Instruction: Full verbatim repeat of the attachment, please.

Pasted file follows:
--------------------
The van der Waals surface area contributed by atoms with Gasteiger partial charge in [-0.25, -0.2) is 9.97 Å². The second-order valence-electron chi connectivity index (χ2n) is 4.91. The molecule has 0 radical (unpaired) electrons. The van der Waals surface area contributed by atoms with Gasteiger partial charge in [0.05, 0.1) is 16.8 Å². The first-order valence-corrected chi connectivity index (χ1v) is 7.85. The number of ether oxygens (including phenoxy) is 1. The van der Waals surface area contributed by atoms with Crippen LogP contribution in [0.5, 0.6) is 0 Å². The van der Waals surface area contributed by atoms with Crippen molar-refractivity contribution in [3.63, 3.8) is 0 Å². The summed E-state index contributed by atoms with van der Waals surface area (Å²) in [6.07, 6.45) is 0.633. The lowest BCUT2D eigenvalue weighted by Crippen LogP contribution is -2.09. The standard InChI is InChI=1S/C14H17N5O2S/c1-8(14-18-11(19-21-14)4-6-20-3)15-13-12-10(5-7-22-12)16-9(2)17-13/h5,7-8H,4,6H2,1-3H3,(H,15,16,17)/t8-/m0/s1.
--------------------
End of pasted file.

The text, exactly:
The van der Waals surface area contributed by atoms with Gasteiger partial charge in [-0.25, -0.2) is 9.97 Å². The second-order valence-electron chi connectivity index (χ2n) is 4.91. The molecule has 0 radical (unpaired) electrons. The van der Waals surface area contributed by atoms with Gasteiger partial charge in [0.05, 0.1) is 16.8 Å². The first-order valence-corrected chi connectivity index (χ1v) is 7.85. The number of ether oxygens (including phenoxy) is 1. The van der Waals surface area contributed by atoms with Crippen LogP contribution in [0.5, 0.6) is 0 Å². The van der Waals surface area contributed by atoms with Crippen molar-refractivity contribution in [3.63, 3.8) is 0 Å². The summed E-state index contributed by atoms with van der Waals surface area (Å²) in [6.07, 6.45) is 0.633. The lowest BCUT2D eigenvalue weighted by Crippen LogP contribution is -2.09. The standard InChI is InChI=1S/C14H17N5O2S/c1-8(14-18-11(19-21-14)4-6-20-3)15-13-12-10(5-7-22-12)16-9(2)17-13/h5,7-8H,4,6H2,1-3H3,(H,15,16,17)/t8-/m0/s1.